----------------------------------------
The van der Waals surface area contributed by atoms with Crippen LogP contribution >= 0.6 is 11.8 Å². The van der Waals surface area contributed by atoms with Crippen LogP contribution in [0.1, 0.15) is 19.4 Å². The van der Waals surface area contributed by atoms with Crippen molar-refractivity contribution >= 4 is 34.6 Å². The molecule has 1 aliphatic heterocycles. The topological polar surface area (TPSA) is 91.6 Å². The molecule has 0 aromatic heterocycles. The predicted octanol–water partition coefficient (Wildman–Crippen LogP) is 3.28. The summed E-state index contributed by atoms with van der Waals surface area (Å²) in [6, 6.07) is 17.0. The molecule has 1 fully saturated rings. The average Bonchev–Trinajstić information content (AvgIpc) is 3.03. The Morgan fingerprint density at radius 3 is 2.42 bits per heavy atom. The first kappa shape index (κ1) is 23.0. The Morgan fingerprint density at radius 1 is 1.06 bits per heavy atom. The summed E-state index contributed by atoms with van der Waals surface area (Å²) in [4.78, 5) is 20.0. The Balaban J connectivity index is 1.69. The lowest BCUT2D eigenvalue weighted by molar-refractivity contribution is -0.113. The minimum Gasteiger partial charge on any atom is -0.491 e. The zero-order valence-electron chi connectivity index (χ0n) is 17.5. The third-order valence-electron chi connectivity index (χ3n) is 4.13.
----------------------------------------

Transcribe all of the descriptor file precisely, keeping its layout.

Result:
The van der Waals surface area contributed by atoms with Crippen LogP contribution >= 0.6 is 11.8 Å². The van der Waals surface area contributed by atoms with Crippen LogP contribution in [0.1, 0.15) is 19.4 Å². The van der Waals surface area contributed by atoms with Crippen molar-refractivity contribution >= 4 is 34.6 Å². The molecule has 1 aliphatic heterocycles. The topological polar surface area (TPSA) is 91.6 Å². The molecule has 0 aromatic heterocycles. The predicted octanol–water partition coefficient (Wildman–Crippen LogP) is 3.28. The summed E-state index contributed by atoms with van der Waals surface area (Å²) in [6, 6.07) is 17.0. The molecule has 1 fully saturated rings. The average Bonchev–Trinajstić information content (AvgIpc) is 3.03. The Morgan fingerprint density at radius 3 is 2.42 bits per heavy atom. The first kappa shape index (κ1) is 23.0. The Morgan fingerprint density at radius 1 is 1.06 bits per heavy atom. The summed E-state index contributed by atoms with van der Waals surface area (Å²) in [4.78, 5) is 20.0. The Balaban J connectivity index is 1.69. The lowest BCUT2D eigenvalue weighted by molar-refractivity contribution is -0.113. The minimum Gasteiger partial charge on any atom is -0.491 e. The zero-order valence-electron chi connectivity index (χ0n) is 17.5. The third-order valence-electron chi connectivity index (χ3n) is 4.13.